The liver is one of the few organs that possess a high capacity to regenerate after liver failure or liver damage. The parenchymal cells of the liver, hepatocytes, contribute to the majority of the regeneration process. Thus, hepatocyte transplantation presents an alternative method to treating liver damage. However, shortage of hepatocytes and difficulties in maintaining primary hepatocytes still remain key obstacles that researchers must overcome before hepatocyte transplantation can be used in clinical practice. The unique properties of pluripotent stem cells (PSCs) and induced pluripotent stem cells (iPSCs) have provided an alternative approach to generating enough functional hepatocytes for cellular therapy. In this review, we will present a brief overview on the current state of hepatocyte differentiation from PSCs and iPSCs. Studies of liver regenerative processes using different cell sources (adult liver stem cells, hepatoblasts, hepatic progenitor cells, etc.) will be described in detail as well as how this knowledge can be applied towards optimizing culture conditions for the maintenance and differentiation of these cells towards hepatocytes. As the outlook of stem cell-derived therapy begins to look more plausible, researchers will need to address the challenges we must overcome in order to translate stem cell research to clinical applications.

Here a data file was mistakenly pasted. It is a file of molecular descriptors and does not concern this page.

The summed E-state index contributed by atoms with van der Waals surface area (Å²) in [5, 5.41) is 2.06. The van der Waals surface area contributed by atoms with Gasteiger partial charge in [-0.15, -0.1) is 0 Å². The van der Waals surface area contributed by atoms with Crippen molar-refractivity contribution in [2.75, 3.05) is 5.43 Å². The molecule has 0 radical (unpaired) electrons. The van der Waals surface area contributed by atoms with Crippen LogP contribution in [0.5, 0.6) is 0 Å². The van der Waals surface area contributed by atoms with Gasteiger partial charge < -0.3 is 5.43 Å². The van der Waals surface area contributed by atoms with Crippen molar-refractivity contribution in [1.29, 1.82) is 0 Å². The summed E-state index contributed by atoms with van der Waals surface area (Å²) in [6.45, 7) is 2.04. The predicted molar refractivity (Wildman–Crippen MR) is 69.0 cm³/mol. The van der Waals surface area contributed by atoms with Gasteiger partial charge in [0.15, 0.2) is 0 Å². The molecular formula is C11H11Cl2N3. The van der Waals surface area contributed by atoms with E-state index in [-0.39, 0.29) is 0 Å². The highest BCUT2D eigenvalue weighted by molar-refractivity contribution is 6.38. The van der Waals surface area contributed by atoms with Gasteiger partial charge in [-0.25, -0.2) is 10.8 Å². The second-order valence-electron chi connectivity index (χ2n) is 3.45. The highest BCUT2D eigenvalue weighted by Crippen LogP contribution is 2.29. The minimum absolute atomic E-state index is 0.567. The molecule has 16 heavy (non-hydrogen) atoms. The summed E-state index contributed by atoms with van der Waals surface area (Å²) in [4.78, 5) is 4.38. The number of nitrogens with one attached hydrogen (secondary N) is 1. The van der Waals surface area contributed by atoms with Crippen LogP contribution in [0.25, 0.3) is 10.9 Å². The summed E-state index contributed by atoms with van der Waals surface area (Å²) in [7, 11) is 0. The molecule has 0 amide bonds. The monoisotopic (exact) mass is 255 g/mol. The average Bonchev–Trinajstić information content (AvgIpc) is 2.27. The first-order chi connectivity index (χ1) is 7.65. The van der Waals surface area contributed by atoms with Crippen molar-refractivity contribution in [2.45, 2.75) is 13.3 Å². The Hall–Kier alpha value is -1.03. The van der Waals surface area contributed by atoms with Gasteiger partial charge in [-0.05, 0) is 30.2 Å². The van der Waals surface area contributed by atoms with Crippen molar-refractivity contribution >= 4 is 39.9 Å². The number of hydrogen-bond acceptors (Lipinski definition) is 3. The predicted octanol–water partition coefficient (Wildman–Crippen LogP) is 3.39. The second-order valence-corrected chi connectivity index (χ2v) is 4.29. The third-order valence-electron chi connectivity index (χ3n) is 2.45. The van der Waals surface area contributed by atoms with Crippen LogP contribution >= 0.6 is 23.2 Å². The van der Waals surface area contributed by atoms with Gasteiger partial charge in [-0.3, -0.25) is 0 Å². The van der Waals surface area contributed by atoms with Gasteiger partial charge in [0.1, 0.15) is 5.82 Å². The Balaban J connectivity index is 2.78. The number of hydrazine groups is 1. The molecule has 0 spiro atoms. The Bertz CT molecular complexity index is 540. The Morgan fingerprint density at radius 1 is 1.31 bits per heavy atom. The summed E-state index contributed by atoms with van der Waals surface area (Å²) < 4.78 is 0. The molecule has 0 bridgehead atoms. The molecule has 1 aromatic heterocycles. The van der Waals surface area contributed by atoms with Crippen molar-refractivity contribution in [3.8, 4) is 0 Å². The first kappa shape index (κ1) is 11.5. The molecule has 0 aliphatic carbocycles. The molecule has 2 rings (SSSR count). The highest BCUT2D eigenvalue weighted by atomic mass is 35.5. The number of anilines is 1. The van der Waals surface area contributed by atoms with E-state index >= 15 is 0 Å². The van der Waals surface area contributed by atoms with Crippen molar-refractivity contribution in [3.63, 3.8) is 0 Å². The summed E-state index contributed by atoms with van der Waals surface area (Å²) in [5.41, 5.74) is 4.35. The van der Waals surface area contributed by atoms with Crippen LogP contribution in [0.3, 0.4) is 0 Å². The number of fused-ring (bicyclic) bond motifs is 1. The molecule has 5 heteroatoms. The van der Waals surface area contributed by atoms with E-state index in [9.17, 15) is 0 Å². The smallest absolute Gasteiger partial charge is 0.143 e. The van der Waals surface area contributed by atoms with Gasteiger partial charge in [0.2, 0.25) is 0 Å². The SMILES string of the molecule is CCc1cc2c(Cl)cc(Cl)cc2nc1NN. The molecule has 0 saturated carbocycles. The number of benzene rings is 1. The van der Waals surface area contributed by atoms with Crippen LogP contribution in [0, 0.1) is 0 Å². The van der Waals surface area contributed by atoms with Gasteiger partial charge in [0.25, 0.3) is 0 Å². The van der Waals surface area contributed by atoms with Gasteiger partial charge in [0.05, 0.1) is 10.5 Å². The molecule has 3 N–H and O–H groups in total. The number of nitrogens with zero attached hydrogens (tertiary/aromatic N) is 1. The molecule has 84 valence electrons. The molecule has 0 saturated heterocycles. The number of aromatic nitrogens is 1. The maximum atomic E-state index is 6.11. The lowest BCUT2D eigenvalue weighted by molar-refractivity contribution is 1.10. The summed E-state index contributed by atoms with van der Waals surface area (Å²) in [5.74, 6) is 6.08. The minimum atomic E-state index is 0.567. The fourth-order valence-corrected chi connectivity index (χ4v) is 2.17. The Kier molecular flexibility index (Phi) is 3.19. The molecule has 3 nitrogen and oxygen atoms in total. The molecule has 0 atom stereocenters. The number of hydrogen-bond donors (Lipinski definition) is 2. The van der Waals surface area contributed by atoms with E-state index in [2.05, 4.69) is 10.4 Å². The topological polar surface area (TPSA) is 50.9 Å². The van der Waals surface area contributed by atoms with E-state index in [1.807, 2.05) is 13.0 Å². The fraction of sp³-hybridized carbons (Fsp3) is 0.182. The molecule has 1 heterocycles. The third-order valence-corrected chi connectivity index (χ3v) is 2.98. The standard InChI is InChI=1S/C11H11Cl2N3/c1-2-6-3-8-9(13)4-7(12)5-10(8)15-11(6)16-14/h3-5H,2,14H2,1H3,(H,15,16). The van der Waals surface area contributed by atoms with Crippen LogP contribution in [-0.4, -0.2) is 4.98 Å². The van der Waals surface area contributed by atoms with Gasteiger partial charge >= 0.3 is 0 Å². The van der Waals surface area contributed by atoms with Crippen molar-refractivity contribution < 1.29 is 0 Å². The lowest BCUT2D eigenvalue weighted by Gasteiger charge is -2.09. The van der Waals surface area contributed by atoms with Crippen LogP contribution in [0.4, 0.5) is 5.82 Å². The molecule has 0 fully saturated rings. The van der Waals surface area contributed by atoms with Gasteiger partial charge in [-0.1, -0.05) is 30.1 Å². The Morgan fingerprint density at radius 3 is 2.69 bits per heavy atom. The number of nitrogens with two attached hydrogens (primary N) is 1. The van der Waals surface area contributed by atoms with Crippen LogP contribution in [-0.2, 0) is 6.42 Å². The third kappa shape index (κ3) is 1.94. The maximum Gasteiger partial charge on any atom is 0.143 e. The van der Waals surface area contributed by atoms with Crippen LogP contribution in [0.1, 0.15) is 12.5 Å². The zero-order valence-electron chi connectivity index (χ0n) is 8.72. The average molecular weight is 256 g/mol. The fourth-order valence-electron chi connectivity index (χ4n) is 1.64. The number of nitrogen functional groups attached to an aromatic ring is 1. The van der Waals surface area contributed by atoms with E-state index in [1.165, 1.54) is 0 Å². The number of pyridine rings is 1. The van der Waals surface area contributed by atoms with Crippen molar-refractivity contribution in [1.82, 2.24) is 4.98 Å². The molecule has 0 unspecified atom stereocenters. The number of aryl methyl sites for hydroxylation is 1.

Bibliographical noteFunding Information:
David Chau was supported by the NIH Biotechnology Training Grant ( GM08347 ). The support ( FP7-IP-HeMiBio ; IWT-SBO : HEPSTEM , FWO ) to CMV is also acknowledged.
- Stem cells